WASHINGTON (Sputnik) – The US-led coalition has had to scale back its fight against Daesh in eastern Syria as scores of commanders from the Syrian Democratic Forces (SDF) have left the area to battle Turkish forces in the northwestern town of Afrin, Operation Inherent Resolve spokesman Col. Ryan Dillon told Sputnik.
“Clearly, with the amount of fighters that have left — the SDF had announced 1,700 [fighters] — a lot of those are, and I’ll be very blunt about this as well, the majority of the leadership of these elements are Kurdish. So a lot of the leaders of these elements in the Middle Euphrates River Valley have departed,” Dillon said in a phone interview from Baghdad on Thursday. “We’ve been limited now in our ability to conduct intensive operations and really put the pressure” on the Islamic State terror group.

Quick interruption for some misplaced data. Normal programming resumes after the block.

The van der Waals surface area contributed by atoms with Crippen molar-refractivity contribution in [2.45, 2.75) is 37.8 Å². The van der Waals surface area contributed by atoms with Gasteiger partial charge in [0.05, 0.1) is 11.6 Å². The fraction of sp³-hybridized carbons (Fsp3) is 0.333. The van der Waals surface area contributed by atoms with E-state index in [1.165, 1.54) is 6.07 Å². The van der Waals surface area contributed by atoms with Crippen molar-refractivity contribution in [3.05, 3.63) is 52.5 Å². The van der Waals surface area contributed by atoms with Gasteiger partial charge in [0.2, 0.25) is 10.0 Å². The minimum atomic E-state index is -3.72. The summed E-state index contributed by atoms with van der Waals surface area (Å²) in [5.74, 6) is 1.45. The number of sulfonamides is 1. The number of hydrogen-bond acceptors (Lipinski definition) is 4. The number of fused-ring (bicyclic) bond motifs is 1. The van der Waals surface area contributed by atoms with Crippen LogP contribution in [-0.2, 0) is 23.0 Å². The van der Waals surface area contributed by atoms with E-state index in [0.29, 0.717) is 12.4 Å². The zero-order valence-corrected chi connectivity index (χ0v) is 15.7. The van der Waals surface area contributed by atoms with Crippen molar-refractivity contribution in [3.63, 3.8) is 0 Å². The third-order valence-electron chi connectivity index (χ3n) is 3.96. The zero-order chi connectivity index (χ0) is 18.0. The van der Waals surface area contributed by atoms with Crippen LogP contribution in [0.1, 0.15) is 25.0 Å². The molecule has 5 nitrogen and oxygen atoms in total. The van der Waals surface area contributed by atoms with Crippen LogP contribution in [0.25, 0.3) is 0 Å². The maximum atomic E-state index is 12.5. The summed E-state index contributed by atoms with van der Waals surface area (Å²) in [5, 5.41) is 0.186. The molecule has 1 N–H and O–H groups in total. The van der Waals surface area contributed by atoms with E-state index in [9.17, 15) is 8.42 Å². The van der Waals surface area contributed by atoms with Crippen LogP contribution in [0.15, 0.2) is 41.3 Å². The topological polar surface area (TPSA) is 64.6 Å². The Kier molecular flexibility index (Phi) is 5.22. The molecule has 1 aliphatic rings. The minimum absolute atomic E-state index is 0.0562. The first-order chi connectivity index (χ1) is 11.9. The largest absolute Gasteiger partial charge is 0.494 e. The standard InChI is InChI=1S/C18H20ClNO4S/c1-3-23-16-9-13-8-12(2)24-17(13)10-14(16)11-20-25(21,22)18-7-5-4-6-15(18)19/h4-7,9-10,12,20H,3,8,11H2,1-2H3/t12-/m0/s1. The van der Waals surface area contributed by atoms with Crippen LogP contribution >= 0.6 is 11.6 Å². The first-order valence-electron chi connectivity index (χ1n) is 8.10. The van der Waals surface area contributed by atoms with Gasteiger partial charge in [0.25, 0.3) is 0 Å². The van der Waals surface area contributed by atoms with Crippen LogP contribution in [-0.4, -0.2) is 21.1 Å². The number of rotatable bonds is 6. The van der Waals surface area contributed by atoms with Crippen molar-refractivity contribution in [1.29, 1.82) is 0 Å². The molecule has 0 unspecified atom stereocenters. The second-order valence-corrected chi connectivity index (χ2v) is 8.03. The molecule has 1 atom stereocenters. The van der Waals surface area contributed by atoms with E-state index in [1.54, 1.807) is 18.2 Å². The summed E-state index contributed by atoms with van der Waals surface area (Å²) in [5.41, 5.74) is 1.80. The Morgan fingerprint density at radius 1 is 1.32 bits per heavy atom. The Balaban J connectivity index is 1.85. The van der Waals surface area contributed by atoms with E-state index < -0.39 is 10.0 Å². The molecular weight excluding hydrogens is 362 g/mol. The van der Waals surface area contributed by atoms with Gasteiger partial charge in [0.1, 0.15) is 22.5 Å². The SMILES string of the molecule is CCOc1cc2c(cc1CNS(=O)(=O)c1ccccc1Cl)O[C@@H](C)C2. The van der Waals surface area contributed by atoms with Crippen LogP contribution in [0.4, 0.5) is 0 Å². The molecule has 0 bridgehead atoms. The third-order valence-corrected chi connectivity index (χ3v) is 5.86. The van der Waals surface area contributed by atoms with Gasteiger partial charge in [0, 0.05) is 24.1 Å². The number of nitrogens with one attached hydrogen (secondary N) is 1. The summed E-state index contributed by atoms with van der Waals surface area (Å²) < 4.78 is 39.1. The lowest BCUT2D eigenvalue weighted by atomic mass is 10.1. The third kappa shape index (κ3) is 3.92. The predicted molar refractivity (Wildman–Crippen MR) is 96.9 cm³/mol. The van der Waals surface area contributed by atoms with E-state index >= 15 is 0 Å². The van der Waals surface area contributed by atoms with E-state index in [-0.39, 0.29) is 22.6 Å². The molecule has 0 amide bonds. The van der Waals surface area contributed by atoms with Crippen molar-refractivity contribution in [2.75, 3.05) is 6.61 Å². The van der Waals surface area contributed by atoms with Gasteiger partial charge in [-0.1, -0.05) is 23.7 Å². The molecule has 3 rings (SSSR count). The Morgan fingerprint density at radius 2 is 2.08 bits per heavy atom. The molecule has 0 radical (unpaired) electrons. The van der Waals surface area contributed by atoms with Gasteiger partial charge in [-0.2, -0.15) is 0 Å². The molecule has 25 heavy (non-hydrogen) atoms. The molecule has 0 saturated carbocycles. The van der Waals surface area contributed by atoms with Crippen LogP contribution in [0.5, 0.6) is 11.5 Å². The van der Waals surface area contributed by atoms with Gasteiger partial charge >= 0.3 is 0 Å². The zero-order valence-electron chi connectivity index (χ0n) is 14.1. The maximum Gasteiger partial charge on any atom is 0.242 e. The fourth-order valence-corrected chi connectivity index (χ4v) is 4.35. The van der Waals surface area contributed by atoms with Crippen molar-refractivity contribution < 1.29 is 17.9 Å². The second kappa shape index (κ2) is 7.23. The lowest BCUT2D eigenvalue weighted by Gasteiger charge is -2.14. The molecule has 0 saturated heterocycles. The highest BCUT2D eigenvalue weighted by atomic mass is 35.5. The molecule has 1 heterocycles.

Dillon said while the vast majority of SDF fighters have remained behind to continue battling Daesh, the loss of allied military leaders has taken its toll on anti-terror operations.
“Things have slowed down because of the operations that happened in Afrin,” he said.
The spokesman said that most of the newer recruits to the SDF, which was previously a predominantly Kurdish force, are Arab. He added that Arab fighters currently make up the majority of the SDF’s forces, while Kurds are now a minority.
In January, the Turkish military launched an offensive to seize control of Afrin from the Kurdish People’s Protection Units (YPG), a group that makes up a major component of the SDF’s forces. The SDF has said that 1,700 of its fighters left eastern Syria to battle Turkish forces in Afrin.
Turkey considers the YPG an affiliate of the Kurdistan Workers’ Party (PKK), which Ankara has designated as a terrorist organization.